by Amy Johnson Crow, CG
If you’ve seen TV shows such as “Who Do You Think You Are,” you might have wondered about this whole genealogy thing and how you find your own ancestors. One way is to get famous and wait for someone to invite you onto that show. A more practical way is to start finding the information yourself.
You don’t need a degree in history or an unlimited travel budget. What you need is curiosity and the willingness to learn (about researching and about what you discover). Here’s how to get started.
There are so many ways that you can approach your family history. It’s your family; it’s up to you what you want to discover about it. Maybe you want to find out who in your family tree was the first to arrive in the United States. Maybe you want to find out if that story that an ancestor fought at Gettysburg is true. Maybe you’re curious about where your ancestors came from.
Deciding what you want to find will help you stay focused and be more productive.
Tip: Work from the known to the unknown. For example, if you’re trying to prove the family legend that you descend from Mayflower passengers John Alden and Priscilla Mullins, start with yourself and work back. Don’t start with John and Priscilla and work forward; you’ll only frustrate yourself with false starts and fruitless leads.
Step 2: Explore What You Already Have
As tempting as it is to jump online and start looking for ancestors right away, explore what you already have. Talk to family members. Grandma or your great-aunt Judy might have valuable information. Break out the photo albums and the cedar chest. Old letters, diaries, and photos can be gold mines of clues. (Maureen Taylor has tips for identifying old family photos.)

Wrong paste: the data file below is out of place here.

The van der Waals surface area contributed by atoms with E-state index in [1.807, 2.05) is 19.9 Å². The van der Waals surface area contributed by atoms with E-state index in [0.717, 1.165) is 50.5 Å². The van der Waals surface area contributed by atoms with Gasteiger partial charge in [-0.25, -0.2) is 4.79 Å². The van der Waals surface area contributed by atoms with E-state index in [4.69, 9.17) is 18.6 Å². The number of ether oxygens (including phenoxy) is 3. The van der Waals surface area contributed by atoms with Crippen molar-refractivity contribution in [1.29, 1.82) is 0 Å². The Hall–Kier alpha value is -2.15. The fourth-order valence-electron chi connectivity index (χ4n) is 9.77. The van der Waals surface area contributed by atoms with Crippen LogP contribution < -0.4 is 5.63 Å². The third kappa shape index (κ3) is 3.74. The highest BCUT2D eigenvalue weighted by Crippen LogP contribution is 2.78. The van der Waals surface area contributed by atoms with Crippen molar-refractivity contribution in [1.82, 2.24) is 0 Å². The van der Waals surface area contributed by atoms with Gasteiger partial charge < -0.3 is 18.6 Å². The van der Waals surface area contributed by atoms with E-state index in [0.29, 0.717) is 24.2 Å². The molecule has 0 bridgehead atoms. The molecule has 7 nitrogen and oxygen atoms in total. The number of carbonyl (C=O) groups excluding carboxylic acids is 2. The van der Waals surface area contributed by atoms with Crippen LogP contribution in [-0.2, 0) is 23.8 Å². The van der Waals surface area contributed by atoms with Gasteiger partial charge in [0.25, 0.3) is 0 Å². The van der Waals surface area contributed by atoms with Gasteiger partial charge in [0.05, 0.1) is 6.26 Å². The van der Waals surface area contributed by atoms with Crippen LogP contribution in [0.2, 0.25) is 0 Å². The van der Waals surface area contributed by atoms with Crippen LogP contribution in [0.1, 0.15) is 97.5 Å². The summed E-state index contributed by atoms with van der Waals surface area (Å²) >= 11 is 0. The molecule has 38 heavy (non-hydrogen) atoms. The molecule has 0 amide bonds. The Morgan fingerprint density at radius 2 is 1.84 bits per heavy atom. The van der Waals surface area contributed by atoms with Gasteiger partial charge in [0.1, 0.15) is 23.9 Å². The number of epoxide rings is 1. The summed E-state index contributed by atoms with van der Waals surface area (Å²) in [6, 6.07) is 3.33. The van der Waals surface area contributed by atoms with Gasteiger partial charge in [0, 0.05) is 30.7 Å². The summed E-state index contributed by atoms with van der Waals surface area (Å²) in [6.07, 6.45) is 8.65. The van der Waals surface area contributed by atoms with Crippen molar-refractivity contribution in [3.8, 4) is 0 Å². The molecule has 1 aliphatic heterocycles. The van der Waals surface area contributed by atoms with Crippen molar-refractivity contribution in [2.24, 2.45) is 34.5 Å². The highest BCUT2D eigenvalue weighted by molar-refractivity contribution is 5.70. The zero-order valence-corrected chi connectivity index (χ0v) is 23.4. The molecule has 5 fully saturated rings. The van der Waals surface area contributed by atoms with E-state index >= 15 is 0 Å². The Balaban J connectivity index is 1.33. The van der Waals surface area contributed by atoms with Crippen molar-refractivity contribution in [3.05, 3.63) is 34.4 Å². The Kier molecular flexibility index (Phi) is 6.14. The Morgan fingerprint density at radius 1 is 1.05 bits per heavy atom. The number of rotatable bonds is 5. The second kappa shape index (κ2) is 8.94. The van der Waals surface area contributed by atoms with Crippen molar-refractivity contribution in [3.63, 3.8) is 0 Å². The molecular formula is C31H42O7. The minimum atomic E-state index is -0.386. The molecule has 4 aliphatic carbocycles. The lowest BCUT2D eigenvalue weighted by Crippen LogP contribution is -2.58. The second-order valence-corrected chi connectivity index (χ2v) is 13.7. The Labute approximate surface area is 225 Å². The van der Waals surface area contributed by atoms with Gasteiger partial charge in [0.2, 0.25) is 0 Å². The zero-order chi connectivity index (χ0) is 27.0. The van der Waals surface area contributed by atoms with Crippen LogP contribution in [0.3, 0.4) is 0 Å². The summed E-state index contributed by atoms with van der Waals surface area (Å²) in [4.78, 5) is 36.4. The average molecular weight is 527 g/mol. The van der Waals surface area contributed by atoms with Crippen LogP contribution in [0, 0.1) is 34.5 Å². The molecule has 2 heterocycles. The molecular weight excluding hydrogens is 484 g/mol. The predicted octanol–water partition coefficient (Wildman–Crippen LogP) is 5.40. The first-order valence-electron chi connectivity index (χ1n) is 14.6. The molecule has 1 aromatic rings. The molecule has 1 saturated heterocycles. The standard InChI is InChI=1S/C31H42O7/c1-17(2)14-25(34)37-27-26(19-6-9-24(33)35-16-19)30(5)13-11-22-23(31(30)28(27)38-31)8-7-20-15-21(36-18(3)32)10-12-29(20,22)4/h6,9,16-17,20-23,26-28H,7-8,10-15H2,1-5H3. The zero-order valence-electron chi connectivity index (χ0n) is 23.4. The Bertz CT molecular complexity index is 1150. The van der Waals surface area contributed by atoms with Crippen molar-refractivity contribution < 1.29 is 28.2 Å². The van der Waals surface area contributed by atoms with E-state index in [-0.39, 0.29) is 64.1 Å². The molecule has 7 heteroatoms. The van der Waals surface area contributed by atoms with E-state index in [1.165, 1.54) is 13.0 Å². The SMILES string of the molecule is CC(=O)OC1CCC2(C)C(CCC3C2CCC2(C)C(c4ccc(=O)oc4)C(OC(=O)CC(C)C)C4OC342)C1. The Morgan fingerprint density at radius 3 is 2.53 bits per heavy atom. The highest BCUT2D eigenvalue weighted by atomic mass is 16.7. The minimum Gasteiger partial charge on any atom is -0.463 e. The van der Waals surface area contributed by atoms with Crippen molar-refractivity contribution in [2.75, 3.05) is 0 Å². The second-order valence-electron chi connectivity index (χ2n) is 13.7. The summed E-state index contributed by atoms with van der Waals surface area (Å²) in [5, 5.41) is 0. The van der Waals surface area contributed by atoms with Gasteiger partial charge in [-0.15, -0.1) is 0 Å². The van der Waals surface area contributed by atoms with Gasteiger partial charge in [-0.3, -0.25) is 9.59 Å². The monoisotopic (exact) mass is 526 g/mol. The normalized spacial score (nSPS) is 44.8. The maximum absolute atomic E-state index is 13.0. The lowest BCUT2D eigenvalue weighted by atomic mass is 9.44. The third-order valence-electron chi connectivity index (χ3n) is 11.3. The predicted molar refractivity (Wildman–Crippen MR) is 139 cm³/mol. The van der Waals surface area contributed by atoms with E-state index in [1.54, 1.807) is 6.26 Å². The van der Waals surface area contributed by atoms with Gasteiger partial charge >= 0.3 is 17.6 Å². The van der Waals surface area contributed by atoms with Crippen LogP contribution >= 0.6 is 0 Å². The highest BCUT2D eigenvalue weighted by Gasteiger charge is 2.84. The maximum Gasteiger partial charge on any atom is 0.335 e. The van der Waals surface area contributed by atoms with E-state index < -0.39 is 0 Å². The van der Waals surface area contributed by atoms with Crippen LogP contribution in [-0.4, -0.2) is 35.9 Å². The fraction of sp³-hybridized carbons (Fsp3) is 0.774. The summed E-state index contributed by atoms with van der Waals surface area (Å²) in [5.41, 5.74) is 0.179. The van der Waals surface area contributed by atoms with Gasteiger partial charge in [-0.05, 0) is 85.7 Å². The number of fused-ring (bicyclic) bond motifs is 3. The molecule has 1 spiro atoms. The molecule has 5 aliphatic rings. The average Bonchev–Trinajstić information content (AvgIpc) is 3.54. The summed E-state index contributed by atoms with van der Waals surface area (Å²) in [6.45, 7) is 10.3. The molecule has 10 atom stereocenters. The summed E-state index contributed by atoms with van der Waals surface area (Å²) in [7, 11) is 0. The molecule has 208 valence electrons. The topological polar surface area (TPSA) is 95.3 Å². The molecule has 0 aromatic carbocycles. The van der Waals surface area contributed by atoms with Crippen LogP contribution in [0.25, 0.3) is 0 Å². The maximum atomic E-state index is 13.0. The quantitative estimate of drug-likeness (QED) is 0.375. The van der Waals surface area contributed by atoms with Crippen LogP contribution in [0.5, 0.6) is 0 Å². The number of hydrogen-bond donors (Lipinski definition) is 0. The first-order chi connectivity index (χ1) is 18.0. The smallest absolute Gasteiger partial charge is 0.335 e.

Tip: When it comes to family stories and the information you get from family members, remember that it might not be completely accurate. Details get left out; facts get jumbled. (The story that my grandma told me about being related to Brigham Young isn’t correct, but we do have Youngs in the family tree. That’s the nugget in the story that was accurate.) Use the stories and interviews as clues, but back it up with more research.
Step 3: Start Researching
This is the fun part. (Ok, it’s all fun. This is the really fun part.) You might not believe me if you have flashbacks to pulling all-nighters trying to finish a term paper, but family history research isn’t the same. Yes, you’ll be looking at records and deciding how (or if) they fit in. But it is so much more enjoyable when you’re looking for your ancestors and their stories. You’ll feel a connection with what you’re finding, not just digging out enough sources to get a good grade.
As you move from the known to the unknown, build out on each person. You’ll need to consider more than just the person’s name. One of my ancestors is named George Debolt, which is a fairly unusual name. But you’d be surprised how many George Debolts there are!
Use other facts about your ancestor to help you tell if it’s the right person in the record you’re looking at. My George Debolt was born in 1786 in Pennsylvania. When I found a death certificate for a George Debolt in Indiana, I knew he wasn’t the one I was looking for because that George was born in 1845 in Ohio. The name was the same, but the other facts weren’t even close.
Another way to tell apart people with the same name is to look at who is associated with them. One of the resources that is a basis of American genealogy is the federal census. It’s been taken every 10 years since 1790; the most recent one available to us is the 1940 census. (You can search the 1940 census for free on FamilySearch.org.)